Skip to main content

New Mexico slated to consider changes to immigrant driver's licenses

From Gustavo Valdes, CNN
New Mexico Gov. Susana Martinez campaigned on a promise to stop undocumented immigrants from getting licenses.
New Mexico Gov. Susana Martinez campaigned on a promise to stop undocumented immigrants from getting licenses.
  • NEW: Special session to address other issues could last up to 30 days
  • The House passes a measure requiring applicants to have Social Security cards
  • Utah and Washington also grant undocumented immigrants licenses

Santa Fe, New Mexico (CNN) -- New Mexico -- one of three states that allow undocumented immigrants to obtain driver's licenses -- is debating whether to change the practice.

The state's lawmakers were scheduled to take up the issue in a special session on Tuesday. However, there are nearly a dozen other issues they must address by the end of the session, which could last up to 30 days.

The session was originally scheduled to focus on redistricting for statewide elections, but the governor put the driver's license issue on the docket.

Republican Susana Martinez, the nation's first Latina governor, campaigned on a promise to stop undocumented immigrants from getting licenses.

The state's House in March passed a measure to start requiring license applicants to have Social Security cards, which are available only to legal residents.

The Senate has rejected House Bill 78, however. A push is underway to swing the vote in the Senate, with Martinez leading the effort.

Immigrant-rights advocates defend the current practice. It was intended to offer undocumented immigrants "the opportunity to buy insurance, register their vehicles and have a driving record available to all law enforcement," said Marcela Diaz of Somos Un Pueblo Unido (We Are a United People).

But critics say the practice is turning New Mexico into a magnet for fraud.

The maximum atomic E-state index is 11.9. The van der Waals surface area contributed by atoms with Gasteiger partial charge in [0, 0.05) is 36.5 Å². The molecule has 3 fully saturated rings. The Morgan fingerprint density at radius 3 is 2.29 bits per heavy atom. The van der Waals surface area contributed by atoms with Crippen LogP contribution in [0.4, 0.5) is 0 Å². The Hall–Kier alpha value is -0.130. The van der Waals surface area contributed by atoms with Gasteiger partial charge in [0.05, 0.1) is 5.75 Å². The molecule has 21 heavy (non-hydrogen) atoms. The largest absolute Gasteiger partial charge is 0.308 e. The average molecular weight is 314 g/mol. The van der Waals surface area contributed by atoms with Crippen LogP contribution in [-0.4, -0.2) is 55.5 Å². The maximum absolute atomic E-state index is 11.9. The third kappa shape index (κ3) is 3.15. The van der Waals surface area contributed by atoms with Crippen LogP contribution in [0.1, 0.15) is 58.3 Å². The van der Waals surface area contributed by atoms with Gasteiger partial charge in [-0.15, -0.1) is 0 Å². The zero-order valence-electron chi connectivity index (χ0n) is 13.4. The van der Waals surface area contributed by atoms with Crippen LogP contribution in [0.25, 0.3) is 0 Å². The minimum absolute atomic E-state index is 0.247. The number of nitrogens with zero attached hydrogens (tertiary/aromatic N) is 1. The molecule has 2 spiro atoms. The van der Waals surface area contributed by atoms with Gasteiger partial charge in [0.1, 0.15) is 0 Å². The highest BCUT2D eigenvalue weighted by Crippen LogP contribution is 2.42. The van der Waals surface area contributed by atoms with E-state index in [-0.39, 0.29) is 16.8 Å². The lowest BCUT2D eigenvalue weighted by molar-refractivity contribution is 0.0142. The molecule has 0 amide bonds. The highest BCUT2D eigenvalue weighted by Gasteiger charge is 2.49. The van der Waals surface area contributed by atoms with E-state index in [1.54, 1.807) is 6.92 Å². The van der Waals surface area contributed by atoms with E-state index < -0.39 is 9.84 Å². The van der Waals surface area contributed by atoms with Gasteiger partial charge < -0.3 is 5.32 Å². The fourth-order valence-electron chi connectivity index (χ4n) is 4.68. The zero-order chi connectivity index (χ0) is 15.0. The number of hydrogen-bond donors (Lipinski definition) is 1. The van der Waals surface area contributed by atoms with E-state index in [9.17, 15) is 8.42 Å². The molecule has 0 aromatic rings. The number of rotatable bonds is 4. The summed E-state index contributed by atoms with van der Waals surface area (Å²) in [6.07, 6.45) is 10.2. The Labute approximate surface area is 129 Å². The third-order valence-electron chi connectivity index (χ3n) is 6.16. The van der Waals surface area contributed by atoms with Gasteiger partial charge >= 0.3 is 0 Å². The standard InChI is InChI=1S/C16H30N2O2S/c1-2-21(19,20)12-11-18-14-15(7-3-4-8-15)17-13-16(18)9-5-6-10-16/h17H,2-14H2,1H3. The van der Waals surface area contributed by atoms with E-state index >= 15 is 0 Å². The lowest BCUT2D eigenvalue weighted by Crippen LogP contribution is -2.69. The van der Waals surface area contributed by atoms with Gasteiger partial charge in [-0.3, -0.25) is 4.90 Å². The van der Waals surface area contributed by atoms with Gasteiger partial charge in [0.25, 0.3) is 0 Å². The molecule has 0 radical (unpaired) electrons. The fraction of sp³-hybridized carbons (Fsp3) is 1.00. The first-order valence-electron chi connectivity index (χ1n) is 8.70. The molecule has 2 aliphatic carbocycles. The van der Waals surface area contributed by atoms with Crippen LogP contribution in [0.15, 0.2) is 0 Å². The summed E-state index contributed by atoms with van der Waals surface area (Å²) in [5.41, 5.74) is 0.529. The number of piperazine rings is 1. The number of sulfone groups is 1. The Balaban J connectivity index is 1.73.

"Currently, illegal immigrants from all over the country come to New Mexico to obtain a license without having the intention of staying here," said Demesia Padilla, the state's secretary of taxation and revenue.

Some scofflaws sell their residency information. One woman, Rosa Pardo-Marrufo, confessed to allowing her address to be used -- charging up to $700 for each application. She was arrested in 2009 and is serving 10 years in prison for fraud.

The state Taxation and Revenue Department has pushed a "residency certification program." Aiming to expose residency fraud, officials began sending letters in July to 10,000 of the more than 84,000 immigrants who have been issued a license without a Social Security number. They've been asked to prove their state residency or lose their licenses.

On Thursday, a New Mexico district judge placed a temporary restraining order on residency certification, in response to a lawsuit against the Taxation and Revenue Department by the Mexican American Legal and Educational Defense Fund (MALDEF). A hearing on September 13 will determine whether Judge Sarah Singleton's restraining order will become permanent.

Utah and Washington are the only other states that grant undocumented immigrants driver's licenses.

CNN's Christopher Lett contributed to this report.